skull friendship bracelet
During the Christmas period, I met up with a friend for festive drinks and to hear about his move from the Links of London press office to an independent PR agency. No sooner had I sat down, I cooed and lusted with delight at his skull bracelet, above, on his wrist. It is part of the spring summer 2011 collection of friendship bracelets – now a signature piece and integral part of the jewelry company.
Originally a Native American tradition with a focus on Central American settlements, the giving and swapping of woven bracelets was a sign of friendship and affection. The idea was that the maker ‘paid’ for it with the love and thought that went into it, where as the recipient honored that love and thought. Removing the bracelet was a sign that the friendship had gone sour but another story is that it was tied with a wish and that wish comes true once it naturally falls off.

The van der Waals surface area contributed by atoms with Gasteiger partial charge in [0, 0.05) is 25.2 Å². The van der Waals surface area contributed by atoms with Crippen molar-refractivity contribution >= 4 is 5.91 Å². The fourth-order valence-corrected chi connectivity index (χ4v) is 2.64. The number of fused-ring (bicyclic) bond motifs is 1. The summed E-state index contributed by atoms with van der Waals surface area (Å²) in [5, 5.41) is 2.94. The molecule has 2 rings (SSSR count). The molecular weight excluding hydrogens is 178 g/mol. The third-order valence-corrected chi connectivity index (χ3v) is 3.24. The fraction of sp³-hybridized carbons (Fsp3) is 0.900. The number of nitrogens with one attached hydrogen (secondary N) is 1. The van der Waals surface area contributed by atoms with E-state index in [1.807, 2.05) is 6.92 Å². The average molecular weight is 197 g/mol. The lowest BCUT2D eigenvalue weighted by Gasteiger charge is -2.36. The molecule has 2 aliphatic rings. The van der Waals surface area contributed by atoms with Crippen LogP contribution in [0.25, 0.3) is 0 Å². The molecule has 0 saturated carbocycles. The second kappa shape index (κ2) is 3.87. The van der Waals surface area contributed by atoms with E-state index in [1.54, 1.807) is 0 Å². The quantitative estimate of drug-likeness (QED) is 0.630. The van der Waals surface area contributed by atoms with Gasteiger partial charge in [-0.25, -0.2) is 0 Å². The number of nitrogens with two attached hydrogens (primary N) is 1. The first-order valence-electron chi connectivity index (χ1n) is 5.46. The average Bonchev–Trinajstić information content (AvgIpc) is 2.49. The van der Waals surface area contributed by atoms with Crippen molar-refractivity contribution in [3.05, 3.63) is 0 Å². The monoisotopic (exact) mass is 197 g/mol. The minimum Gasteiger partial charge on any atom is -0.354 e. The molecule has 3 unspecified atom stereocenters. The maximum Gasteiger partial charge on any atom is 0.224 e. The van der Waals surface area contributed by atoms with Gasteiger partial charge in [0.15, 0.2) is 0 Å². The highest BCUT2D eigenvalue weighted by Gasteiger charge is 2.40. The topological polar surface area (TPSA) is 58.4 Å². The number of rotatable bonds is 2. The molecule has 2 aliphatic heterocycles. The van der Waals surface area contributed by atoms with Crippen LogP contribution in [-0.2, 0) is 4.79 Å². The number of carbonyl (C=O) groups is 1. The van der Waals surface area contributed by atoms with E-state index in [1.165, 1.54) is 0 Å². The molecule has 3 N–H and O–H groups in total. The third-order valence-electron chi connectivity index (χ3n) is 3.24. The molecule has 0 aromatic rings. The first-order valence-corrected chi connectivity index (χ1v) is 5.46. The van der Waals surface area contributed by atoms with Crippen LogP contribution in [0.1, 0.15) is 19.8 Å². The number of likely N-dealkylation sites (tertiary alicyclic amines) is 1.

silver and black with grey bracelet
Links have been producing these bracelets since 2009, having seen most of them bought to wear personally and why wouldn’t you? The mix of fabric on sterling silver is a delicate and stylized one that is distinctive and desirable. Their popularity have, inevitably, spawned many imitations and fakes however like most counterfeits, do not have the same feel, personally and ergonomically, than an original Links of London piece.
The skull bracelet reminds me of the Vanities carved skull with rag pieces I saw in Paris a year or two back, however they are not as substantial as these. The skull trend began in 2006 with the release of the Pirates of the Caribbean film, which then spawned the trend we know now – with Alexander McQueen’s iconic print in between. Yet there is something less trend lead about this piece because of the simplicity of the design as well as the unobtrusive nature of the crafted skulls.
heart and clover bracelet
Olympic and paralympic bracelets